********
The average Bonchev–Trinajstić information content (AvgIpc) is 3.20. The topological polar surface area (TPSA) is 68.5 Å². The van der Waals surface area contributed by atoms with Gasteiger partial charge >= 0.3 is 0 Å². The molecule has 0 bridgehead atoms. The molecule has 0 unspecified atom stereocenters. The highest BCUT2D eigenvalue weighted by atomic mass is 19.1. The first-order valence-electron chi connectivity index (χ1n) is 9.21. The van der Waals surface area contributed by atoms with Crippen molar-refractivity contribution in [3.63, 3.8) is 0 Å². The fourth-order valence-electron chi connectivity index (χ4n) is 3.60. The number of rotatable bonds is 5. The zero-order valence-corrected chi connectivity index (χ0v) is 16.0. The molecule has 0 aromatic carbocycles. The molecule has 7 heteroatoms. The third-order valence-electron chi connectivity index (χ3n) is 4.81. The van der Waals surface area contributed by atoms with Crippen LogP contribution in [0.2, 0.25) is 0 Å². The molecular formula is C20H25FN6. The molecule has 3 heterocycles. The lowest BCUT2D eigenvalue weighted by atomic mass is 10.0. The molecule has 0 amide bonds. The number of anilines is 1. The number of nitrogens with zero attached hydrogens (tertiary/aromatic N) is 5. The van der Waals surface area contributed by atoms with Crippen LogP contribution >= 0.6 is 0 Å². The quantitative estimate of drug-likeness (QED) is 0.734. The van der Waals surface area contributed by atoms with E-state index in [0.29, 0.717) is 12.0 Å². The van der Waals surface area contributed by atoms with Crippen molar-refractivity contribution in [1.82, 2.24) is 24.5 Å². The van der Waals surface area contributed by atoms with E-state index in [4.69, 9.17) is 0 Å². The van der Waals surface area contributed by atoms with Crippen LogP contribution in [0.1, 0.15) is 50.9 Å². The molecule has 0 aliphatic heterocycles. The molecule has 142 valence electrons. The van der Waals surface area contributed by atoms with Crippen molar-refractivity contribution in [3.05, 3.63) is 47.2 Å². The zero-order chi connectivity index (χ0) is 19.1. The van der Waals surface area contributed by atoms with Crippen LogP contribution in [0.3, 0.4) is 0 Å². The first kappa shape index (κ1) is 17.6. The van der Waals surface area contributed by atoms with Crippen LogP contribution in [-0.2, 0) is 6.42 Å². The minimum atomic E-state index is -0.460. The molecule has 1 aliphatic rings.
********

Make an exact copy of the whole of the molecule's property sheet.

The average Bonchev–Trinajstić information content (AvgIpc) is 3.20. The topological polar surface area (TPSA) is 68.5 Å². The van der Waals surface area contributed by atoms with Gasteiger partial charge >= 0.3 is 0 Å². The molecule has 0 bridgehead atoms. The molecule has 0 unspecified atom stereocenters. The highest BCUT2D eigenvalue weighted by atomic mass is 19.1. The first-order valence-electron chi connectivity index (χ1n) is 9.21. The van der Waals surface area contributed by atoms with Crippen molar-refractivity contribution in [3.63, 3.8) is 0 Å². The fourth-order valence-electron chi connectivity index (χ4n) is 3.60. The number of rotatable bonds is 5. The zero-order valence-corrected chi connectivity index (χ0v) is 16.0. The molecule has 0 aromatic carbocycles. The molecule has 7 heteroatoms. The third-order valence-electron chi connectivity index (χ3n) is 4.81. The van der Waals surface area contributed by atoms with Crippen LogP contribution in [0.2, 0.25) is 0 Å². The molecular formula is C20H25FN6. The molecule has 3 heterocycles. The lowest BCUT2D eigenvalue weighted by atomic mass is 10.0. The molecule has 0 amide bonds. The number of anilines is 1. The number of nitrogens with zero attached hydrogens (tertiary/aromatic N) is 5. The van der Waals surface area contributed by atoms with Crippen LogP contribution >= 0.6 is 0 Å². The quantitative estimate of drug-likeness (QED) is 0.734. The van der Waals surface area contributed by atoms with E-state index in [0.29, 0.717) is 12.0 Å². The van der Waals surface area contributed by atoms with Crippen molar-refractivity contribution in [1.82, 2.24) is 24.5 Å². The van der Waals surface area contributed by atoms with E-state index in [4.69, 9.17) is 0 Å². The van der Waals surface area contributed by atoms with Crippen LogP contribution in [0.1, 0.15) is 50.9 Å². The molecule has 0 aliphatic heterocycles. The molecule has 142 valence electrons. The van der Waals surface area contributed by atoms with Crippen molar-refractivity contribution in [3.05, 3.63) is 47.2 Å². The zero-order chi connectivity index (χ0) is 19.1. The van der Waals surface area contributed by atoms with Crippen LogP contribution in [0.3, 0.4) is 0 Å². The first kappa shape index (κ1) is 17.6. The van der Waals surface area contributed by atoms with Crippen LogP contribution in [-0.2, 0) is 6.42 Å². The minimum atomic E-state index is -0.460. The molecule has 1 aliphatic rings.